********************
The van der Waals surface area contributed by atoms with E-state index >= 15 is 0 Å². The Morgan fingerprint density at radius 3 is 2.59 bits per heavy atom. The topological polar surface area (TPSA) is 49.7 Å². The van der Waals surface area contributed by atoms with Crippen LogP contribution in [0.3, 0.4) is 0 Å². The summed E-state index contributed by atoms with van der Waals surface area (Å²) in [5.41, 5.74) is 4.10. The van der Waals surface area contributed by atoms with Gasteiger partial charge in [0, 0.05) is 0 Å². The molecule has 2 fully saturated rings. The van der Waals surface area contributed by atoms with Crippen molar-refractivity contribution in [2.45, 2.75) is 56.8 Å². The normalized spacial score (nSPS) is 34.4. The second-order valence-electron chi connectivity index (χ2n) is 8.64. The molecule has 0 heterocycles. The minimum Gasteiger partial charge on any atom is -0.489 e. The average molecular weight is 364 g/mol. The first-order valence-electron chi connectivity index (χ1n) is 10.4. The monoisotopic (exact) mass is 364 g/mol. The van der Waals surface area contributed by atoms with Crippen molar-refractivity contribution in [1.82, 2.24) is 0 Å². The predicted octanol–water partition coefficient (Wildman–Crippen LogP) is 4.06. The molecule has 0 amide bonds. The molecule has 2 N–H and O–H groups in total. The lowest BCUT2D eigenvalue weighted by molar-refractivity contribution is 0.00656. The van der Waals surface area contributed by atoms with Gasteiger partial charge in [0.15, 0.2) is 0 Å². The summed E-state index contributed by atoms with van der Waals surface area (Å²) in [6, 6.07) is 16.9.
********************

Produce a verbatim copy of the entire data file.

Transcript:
The van der Waals surface area contributed by atoms with E-state index >= 15 is 0 Å². The Morgan fingerprint density at radius 3 is 2.59 bits per heavy atom. The topological polar surface area (TPSA) is 49.7 Å². The van der Waals surface area contributed by atoms with Crippen LogP contribution in [0.3, 0.4) is 0 Å². The summed E-state index contributed by atoms with van der Waals surface area (Å²) in [5.41, 5.74) is 4.10. The van der Waals surface area contributed by atoms with Gasteiger partial charge in [0, 0.05) is 0 Å². The molecule has 2 fully saturated rings. The van der Waals surface area contributed by atoms with Crippen molar-refractivity contribution in [2.45, 2.75) is 56.8 Å². The normalized spacial score (nSPS) is 34.4. The second-order valence-electron chi connectivity index (χ2n) is 8.64. The molecule has 0 heterocycles. The minimum Gasteiger partial charge on any atom is -0.489 e. The average molecular weight is 364 g/mol. The first-order valence-electron chi connectivity index (χ1n) is 10.4. The monoisotopic (exact) mass is 364 g/mol. The van der Waals surface area contributed by atoms with Crippen molar-refractivity contribution in [1.82, 2.24) is 0 Å². The predicted octanol–water partition coefficient (Wildman–Crippen LogP) is 4.06. The molecule has 0 amide bonds. The molecule has 2 N–H and O–H groups in total. The lowest BCUT2D eigenvalue weighted by molar-refractivity contribution is 0.00656. The van der Waals surface area contributed by atoms with Gasteiger partial charge in [0.15, 0.2) is 0 Å². The summed E-state index contributed by atoms with van der Waals surface area (Å²) in [6, 6.07) is 16.9.